Most US expats are aware that they may have an ongoing requirement to file US income tax returns yearly, if they earn income abroad. However, there is a less well-known US requirement to file what is known as a Foreign Bank Account Report (FBAR), for which many expats with foreign financial accounts are responsible. Failing to file a required FBAR can lead to severe IRS penalties, so it is crucial for expats to know in which situations they need to file an FBAR.
What Is An FBAR, And When Would I Need To File One?
An FBAR is a US Treasury form, FinCEN 114 – Report of Foreign Bank and Financial Accounts. The IRS and Treasury Department have markedly stepped up their enforcement of foreign financial reporting required of US taxpayers in recent years, and the FBAR reporting requirement is one of the key tools the agencies use to enforce compliance of required foreign financial disclosures, in their efforts to combat tax evasion.
No tax is assessed via the FBAR, it is just a report disclosing the foreign bank and other financial accounts of US persons, if the combined balances of the accounts exceed the reporting threshold. It is important to note that a US person (whether he or she is acitizen, green card holder or resident alien, or even a trust or estate) doesn’t need to be abroad to be subject to FBAR filing requirement – even an account holder living in the US can be liable to file an FBAR.
US persons are required to file an FBAR if the combined balance of all of their foreign financial accounts is more than $10,000 at any time during the calendar year. If you have multiple foreign accounts, keep in mind that the filing requirement is based on the total balance of your accounts, in aggregate – so making sure that you keep less than $10,000 in multiple accounts will not prevent you from having to file an FBAR.
The FBAR filing requirement applies to all foreign financial accounts in which you have a financial interest (as an owner) or signature authority (you can control the distribution of funds in the account).
Are Only Foreign Bank Accounts Reported On An FBAR?
No – while most of the foreign financial accounts reportable on an FBAR are indeed bank accounts, other types of foreign financial accounts must be reported on an FBAR, including:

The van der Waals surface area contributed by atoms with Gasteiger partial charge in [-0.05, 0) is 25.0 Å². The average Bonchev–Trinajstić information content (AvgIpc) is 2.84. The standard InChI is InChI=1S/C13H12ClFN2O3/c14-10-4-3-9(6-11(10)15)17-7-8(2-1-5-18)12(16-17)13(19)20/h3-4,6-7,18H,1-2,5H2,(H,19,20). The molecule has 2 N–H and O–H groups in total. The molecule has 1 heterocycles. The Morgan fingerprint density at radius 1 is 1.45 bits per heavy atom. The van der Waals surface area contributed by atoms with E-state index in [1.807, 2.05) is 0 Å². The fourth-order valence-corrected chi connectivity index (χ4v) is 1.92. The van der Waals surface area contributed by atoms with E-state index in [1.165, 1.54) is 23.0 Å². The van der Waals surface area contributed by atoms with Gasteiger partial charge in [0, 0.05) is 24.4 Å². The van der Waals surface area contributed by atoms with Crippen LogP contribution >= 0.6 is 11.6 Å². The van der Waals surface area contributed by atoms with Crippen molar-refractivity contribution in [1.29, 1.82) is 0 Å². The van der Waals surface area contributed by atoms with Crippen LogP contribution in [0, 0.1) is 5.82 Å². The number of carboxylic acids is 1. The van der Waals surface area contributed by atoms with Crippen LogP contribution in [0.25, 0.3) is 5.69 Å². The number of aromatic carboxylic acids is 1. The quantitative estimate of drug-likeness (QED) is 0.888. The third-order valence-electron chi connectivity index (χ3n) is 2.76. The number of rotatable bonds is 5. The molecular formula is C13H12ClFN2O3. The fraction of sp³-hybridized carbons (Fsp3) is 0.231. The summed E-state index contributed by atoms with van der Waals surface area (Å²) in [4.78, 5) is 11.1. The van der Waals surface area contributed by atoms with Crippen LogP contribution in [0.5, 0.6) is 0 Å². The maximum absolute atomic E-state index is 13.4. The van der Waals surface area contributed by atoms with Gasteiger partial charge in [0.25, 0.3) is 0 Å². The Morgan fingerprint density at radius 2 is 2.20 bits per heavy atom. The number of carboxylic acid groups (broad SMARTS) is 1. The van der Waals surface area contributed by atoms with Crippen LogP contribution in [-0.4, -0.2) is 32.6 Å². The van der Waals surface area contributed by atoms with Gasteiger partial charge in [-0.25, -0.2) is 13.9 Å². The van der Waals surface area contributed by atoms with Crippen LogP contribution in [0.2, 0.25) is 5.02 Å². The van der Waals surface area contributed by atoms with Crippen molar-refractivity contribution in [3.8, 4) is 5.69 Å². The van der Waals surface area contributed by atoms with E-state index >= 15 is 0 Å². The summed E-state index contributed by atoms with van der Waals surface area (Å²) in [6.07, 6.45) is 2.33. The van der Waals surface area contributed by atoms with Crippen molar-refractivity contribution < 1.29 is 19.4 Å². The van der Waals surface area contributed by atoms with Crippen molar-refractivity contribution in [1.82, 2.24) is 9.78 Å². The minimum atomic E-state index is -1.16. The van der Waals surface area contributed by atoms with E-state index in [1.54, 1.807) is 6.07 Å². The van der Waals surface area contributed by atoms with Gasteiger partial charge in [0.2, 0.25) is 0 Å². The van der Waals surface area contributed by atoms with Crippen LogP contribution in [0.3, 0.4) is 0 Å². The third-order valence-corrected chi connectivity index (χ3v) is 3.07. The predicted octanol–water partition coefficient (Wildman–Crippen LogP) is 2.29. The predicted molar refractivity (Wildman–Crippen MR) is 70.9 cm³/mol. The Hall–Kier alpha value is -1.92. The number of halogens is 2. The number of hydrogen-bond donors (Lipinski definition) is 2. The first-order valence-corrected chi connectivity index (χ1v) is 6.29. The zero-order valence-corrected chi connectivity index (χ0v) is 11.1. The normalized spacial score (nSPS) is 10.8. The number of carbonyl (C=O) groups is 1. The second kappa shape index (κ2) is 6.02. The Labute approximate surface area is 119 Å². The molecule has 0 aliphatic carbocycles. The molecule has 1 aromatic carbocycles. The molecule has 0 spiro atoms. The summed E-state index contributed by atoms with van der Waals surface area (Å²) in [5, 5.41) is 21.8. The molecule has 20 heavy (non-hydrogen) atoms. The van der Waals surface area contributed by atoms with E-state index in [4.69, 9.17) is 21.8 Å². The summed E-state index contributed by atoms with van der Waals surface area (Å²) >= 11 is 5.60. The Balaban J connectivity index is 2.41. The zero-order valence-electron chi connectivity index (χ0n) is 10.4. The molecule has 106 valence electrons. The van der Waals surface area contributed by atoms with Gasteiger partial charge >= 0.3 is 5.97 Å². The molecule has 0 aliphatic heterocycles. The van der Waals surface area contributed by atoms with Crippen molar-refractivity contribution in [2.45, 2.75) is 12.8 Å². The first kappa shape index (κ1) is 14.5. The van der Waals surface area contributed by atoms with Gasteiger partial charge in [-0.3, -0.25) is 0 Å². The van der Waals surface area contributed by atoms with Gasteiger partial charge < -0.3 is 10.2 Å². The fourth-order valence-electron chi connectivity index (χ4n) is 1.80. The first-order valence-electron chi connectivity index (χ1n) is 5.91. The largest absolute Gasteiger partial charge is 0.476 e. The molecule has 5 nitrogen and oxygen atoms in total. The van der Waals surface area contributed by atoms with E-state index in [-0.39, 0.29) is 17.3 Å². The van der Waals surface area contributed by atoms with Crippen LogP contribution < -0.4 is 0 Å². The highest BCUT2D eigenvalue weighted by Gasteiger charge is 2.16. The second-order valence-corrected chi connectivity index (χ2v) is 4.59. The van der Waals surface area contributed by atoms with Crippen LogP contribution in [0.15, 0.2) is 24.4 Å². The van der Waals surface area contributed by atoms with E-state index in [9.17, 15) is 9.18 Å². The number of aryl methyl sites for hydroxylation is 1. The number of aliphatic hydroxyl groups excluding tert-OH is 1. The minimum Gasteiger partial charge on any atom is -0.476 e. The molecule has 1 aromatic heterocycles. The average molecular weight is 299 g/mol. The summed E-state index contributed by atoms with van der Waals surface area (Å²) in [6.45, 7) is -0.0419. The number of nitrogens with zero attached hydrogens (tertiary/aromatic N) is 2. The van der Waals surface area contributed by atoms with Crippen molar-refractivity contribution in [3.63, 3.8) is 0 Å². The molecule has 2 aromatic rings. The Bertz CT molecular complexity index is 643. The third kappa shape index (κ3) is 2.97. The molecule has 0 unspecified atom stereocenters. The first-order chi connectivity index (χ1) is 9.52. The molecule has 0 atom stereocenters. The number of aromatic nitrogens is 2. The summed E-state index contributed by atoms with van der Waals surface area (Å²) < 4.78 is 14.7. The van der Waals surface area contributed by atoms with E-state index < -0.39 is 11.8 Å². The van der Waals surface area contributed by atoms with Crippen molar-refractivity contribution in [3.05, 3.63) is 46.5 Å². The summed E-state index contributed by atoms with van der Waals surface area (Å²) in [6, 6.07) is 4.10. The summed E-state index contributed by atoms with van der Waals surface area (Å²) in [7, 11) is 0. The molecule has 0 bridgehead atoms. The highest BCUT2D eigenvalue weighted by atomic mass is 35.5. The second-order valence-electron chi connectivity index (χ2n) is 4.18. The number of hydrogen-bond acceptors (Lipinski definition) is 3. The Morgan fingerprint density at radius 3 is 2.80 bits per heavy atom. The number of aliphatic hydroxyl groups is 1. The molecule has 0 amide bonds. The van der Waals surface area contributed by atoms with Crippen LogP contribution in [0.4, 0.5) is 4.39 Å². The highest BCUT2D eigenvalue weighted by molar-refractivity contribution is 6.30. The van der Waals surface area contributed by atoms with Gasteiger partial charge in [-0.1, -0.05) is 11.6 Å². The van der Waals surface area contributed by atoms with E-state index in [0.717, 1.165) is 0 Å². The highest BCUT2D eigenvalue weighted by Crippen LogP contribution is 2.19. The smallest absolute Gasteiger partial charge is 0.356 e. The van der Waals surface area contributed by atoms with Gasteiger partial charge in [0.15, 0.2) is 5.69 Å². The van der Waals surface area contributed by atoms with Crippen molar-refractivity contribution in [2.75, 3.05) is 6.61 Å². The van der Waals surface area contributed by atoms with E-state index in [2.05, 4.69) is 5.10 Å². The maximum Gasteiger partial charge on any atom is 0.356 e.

- Foreign pension accounts
- Foreign mutual funds
- Financial accounts at a foreign financial institution including foreign stock or other securities
- Financial accounts held in a US bank’s foreign branch
- Foreign-issued life insurance or annuity contract with a cash value
What Data Gets Reported on an FBAR?
The following information gets reported on an FBAR, for each foreign financial account over which the US person has either ownership or signature authority:
- The maximum account value (converted to USD using the year-end exchange rate) during the reporting period
- The name(s) on the account
- The account number
- Account type
- The name and address of the foreign institution maintaining the account
When Is The FBAR Due?
The FBAR Form FinCEN 114 is due on April 15th following the calendar year being report, which is the same due date as the US federal income tax return for most US taxpayers, if they are not residing abroad. However, the FBAR is automatically extended until October 15th for any taxpayer that needs additional time to prepare and file one, and no extension form needs to be filed.
Do I Have To File An FBAR Every Year?
No – an FBAR only needs to be filed in a year in which the combined balance of a US person’s foreign financial accounts exceeds the $10,000 threshold. If the combined balance is $10,000 or less in any year, there is no requirement to file an FBAR for that year.
My Spouse And I Jointly Own A Foreign Bank Account – Do We Each Need to File An FBAR?
If you and your spouse both only hold joint foreign accounts, only 1 FBAR needs to be filed – your spouse will need to sign your FBAR e-file authorization Form 114a to allow you file the FBAR for both of you.
If your spouse has individual foreign financial accounts, he or she must file a separate FBAR. In that case, both of you must both include your joint accounts on each of your individual FBAR reports.
I Didn’t Know That I Had to File an FBAR – What Happens If I Don’t File It?
You may be subject to penalties – severe ones. Even if you were not aware that you had to file an FBAR, you still can be subject to severe penalties – as of 2021, up to $12,921 for each violation. And if you knew that you had an FBAR filing requirement and knowingly ignored it, or reported inaccurate information, you could be subject to a penalty of $129,521 or more, per violation.
Unsure whether you need to file an FBAR, or need help getting your FBAR prepared and filed? Contact Universal Tax Professionals today!